Genetic Engineering and Society Jennifer Kuzma
Goodnight-NC GSK Foundation Distinguished Professor/Co-Director GES Center
James B Hunt Jr Centennial Cam 5147
Jennifer Kuzma, PhD.; Goodnight-NCGSK Foundation Distinguished Professor in the School of Public and International Affairs, and co-founder and co-director of the Genetic Engineering and Society (GES) Center at NC State University. The GES Center represents a key interdisciplinary cluster at NC State of over 30 affiliated faculty and graduate students that integrates science and public values to inform the future of genetic engineering. The Center maintains external partnerships with stakeholders locally, nationally and globally, and has led several research, education and engagement initiatives that improve dialogue, technology development, and decision making about the applications of genetic engineering.
Prior to her current position, Kuzma was associate professor of science and technology policy at the Humphrey School of Public Affairs, University of Minnesota (2003-2013). Here she was area and degree program chair of science, technology and environmental policy; associate and interim director of the Center for Science, Technology, and Public Policy; co-PI of the National Science Foundation (NSF) Interdisciplinary Graduate Education and Research Traineeship Risk Analysis for Introduced Species; and associate director of the Initiative for Renewable Energy and the Environment. Before that (1997-2003), she served as program and study director for several U.S. National Academy of Sciences reports related to biotechnology governance and bioterrorism and as an American Association for the Advancement of Science (AAAS) Risk Policy Fellow at the U.S. Department of Agriculture (USDA) Office of Risk Assessment and Cost Benefit Analysis.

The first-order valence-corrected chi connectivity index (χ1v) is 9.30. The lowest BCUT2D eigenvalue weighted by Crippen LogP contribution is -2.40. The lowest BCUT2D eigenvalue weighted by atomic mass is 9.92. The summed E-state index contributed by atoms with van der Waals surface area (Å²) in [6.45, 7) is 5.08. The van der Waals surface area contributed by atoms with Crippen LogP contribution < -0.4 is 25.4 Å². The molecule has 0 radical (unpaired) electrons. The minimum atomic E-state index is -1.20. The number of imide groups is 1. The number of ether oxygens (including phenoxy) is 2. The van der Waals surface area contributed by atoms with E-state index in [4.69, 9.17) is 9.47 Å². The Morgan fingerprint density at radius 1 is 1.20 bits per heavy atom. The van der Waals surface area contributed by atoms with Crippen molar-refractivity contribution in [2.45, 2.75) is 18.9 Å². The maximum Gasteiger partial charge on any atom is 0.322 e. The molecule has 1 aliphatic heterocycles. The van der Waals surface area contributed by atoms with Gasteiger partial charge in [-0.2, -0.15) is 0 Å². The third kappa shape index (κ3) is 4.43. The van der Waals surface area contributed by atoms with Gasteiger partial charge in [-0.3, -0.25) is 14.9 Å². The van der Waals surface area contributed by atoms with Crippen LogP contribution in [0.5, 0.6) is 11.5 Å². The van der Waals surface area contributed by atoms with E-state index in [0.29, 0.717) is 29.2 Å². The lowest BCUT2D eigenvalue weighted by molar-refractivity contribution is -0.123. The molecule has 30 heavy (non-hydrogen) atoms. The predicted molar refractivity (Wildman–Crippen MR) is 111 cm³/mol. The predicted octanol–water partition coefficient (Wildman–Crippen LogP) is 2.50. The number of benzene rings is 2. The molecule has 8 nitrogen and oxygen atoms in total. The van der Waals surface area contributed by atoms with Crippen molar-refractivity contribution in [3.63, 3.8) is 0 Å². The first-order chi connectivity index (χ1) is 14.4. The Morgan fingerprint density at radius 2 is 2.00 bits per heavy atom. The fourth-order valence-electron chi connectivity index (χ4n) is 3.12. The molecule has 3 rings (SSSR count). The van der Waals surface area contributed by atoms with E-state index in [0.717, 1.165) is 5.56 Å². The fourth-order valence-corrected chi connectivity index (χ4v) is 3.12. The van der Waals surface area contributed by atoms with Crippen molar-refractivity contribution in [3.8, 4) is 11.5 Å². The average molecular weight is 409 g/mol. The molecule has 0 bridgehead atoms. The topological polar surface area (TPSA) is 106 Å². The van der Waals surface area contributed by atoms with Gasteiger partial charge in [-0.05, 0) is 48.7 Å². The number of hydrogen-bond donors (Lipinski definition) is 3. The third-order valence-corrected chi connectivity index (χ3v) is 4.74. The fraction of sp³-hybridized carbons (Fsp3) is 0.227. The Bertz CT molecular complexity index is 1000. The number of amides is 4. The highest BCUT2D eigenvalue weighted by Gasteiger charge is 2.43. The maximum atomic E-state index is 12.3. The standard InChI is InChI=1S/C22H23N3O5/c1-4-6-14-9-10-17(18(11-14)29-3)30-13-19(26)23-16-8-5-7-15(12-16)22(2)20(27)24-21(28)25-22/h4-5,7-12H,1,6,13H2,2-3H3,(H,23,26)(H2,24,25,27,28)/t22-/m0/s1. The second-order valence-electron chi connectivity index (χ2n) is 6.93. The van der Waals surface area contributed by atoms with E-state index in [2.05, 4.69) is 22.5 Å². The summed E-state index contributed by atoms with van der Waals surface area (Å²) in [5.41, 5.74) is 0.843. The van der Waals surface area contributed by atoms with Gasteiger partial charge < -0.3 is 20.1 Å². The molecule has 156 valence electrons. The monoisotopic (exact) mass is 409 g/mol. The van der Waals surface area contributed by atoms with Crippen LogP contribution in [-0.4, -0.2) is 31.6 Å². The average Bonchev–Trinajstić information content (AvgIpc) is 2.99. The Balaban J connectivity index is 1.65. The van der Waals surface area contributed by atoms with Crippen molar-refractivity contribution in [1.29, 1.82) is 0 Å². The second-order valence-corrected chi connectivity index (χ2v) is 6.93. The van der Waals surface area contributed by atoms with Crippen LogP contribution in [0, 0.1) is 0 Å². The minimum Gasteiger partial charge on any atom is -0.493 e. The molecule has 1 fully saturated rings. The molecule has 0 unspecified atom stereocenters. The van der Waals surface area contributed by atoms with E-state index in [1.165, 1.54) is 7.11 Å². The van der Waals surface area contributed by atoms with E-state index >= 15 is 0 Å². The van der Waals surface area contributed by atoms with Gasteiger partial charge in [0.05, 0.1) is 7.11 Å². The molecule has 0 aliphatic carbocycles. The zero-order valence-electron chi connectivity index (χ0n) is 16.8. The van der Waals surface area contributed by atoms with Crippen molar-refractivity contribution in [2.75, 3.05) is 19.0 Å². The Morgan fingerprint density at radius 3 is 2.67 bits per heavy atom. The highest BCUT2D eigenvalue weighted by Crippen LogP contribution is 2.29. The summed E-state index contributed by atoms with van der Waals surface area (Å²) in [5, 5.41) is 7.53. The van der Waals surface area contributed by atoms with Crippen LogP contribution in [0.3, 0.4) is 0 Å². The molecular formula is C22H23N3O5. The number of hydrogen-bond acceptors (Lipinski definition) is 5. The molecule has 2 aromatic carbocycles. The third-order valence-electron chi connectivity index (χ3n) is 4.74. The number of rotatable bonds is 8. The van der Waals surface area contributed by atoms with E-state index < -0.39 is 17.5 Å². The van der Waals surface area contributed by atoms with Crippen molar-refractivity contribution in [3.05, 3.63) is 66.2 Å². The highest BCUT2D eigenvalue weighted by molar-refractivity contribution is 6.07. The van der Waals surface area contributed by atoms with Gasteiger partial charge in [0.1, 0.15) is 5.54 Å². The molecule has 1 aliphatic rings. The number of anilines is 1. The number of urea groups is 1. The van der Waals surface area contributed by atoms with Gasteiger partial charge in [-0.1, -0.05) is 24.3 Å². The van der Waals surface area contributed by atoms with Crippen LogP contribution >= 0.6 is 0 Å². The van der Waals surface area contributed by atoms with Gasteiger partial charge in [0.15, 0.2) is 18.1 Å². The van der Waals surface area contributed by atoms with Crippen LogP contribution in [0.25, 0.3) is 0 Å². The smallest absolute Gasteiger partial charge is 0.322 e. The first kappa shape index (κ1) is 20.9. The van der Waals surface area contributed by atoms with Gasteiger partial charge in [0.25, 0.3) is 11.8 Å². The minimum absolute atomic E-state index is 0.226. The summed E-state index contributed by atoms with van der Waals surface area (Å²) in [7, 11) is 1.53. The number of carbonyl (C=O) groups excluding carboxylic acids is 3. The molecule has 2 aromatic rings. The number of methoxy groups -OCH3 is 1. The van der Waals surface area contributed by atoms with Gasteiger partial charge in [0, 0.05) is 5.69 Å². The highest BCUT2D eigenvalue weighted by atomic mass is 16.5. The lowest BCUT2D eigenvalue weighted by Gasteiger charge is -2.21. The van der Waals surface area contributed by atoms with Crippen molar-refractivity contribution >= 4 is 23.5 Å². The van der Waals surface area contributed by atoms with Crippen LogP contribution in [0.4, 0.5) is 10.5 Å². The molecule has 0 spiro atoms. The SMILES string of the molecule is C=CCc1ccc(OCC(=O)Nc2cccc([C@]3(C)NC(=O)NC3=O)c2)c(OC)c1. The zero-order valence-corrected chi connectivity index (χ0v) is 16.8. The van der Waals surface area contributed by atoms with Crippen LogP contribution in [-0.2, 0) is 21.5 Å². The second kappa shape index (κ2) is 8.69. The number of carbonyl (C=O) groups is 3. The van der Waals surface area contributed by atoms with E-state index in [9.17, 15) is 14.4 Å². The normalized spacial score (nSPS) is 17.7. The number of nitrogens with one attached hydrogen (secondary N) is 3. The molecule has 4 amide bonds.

She has over 120 scholarly publications on emerging technologies, risk analysis, regulatory policy, and governance and has been studying these areas for over 25 years. Her recent work on biotechnology governance has been funded by the Alfred P. Sloan Foundation, NSF, and USDA. She is currently co-PI of a new NSF-National Research Traineeship interdisciplinary graduate program on agricultural biotechnology in food, energy and water systems (AgBioFEWS).
Kuzma has held several local, national and international leadership positions, including a member of World Economic Forum Global Futures Council on Technology, Values and Policy; the U.S. National Academy of Sciences’ Committee on Preparing for Future Biotechnology, Society for Risk Analysis (SRA) Council Member and Secretary, chair of the Gordon Conference on Science & Technology Policy, Member of the US FDA Blood Products Advisory Committee, AAAS-American Bar Association National Council of Scientists and Lawyers, Governor’s Bioscience Advisory Committee, and a Member of the UN WHO-FAO Expert Group for Nanotechnologies in Food and Agriculture. In 2014, she received the SRA Sigma Xi Distinguished Lecturer Award for recognition of her contributions to the field of risk analysis, and in 2017-2018 she was awarded the Fulbright Canada Research Chair in Science Policy at the University of Ottawa. In 2019 she was elected a Fellow of the AAAS for distinguished translational work in bridging the bench and society, advancing anticipatory governance of new technologies, and contributions to methods for oversight policy analysis. She was one of the early pioneers in studying the societal implications of gene editing, synthetic biology, and agrifood nanotechnology. She is interviewed frequently in the media for her work and expertise in technology policy, including the New York Times, Science, The Scientist, Nature, NPR, Washington Post, Scientific American, Boston Globe, PBS Nova, Wired, and ABC and NBC News.
She obtained her Ph.D. in biochemistry from the University of Colorado Boulder in 1995. Here she discovered bacterial isoprene production and holds the first patent for methods for bacterial production of isoprene (bioisoprene). Her postdoctoral work was completed at the Rockefeller University in New York where she worked on plant drought and salinity tolerance mechanisms, leading to an article in the journal Science.